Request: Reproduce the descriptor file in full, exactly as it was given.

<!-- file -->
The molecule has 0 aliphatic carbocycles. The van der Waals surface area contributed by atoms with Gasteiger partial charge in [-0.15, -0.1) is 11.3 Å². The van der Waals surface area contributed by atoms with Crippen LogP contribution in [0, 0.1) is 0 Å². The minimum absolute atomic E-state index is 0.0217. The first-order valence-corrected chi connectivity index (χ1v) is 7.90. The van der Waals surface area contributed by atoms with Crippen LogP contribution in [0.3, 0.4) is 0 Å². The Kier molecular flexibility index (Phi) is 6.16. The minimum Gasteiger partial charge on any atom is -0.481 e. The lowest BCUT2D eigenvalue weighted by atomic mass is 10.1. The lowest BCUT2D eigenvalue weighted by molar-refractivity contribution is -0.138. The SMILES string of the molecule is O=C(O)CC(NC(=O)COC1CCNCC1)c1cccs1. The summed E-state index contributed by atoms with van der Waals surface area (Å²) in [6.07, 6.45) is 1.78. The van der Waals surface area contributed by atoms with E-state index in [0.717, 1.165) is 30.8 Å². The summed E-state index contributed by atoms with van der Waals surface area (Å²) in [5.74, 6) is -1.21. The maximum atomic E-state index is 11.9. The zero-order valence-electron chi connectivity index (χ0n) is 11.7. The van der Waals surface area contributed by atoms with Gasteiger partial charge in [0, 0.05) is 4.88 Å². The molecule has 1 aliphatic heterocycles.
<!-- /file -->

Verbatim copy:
The molecule has 0 aliphatic carbocycles. The van der Waals surface area contributed by atoms with Gasteiger partial charge in [-0.15, -0.1) is 11.3 Å². The van der Waals surface area contributed by atoms with Crippen LogP contribution in [0, 0.1) is 0 Å². The minimum absolute atomic E-state index is 0.0217. The first-order valence-corrected chi connectivity index (χ1v) is 7.90. The van der Waals surface area contributed by atoms with Crippen LogP contribution in [0.3, 0.4) is 0 Å². The Kier molecular flexibility index (Phi) is 6.16. The minimum Gasteiger partial charge on any atom is -0.481 e. The lowest BCUT2D eigenvalue weighted by atomic mass is 10.1. The lowest BCUT2D eigenvalue weighted by molar-refractivity contribution is -0.138. The SMILES string of the molecule is O=C(O)CC(NC(=O)COC1CCNCC1)c1cccs1. The summed E-state index contributed by atoms with van der Waals surface area (Å²) in [6.07, 6.45) is 1.78. The van der Waals surface area contributed by atoms with E-state index in [0.717, 1.165) is 30.8 Å². The summed E-state index contributed by atoms with van der Waals surface area (Å²) in [5.74, 6) is -1.21. The maximum atomic E-state index is 11.9. The zero-order valence-electron chi connectivity index (χ0n) is 11.7. The van der Waals surface area contributed by atoms with Gasteiger partial charge in [0, 0.05) is 4.88 Å². The molecule has 1 aliphatic heterocycles.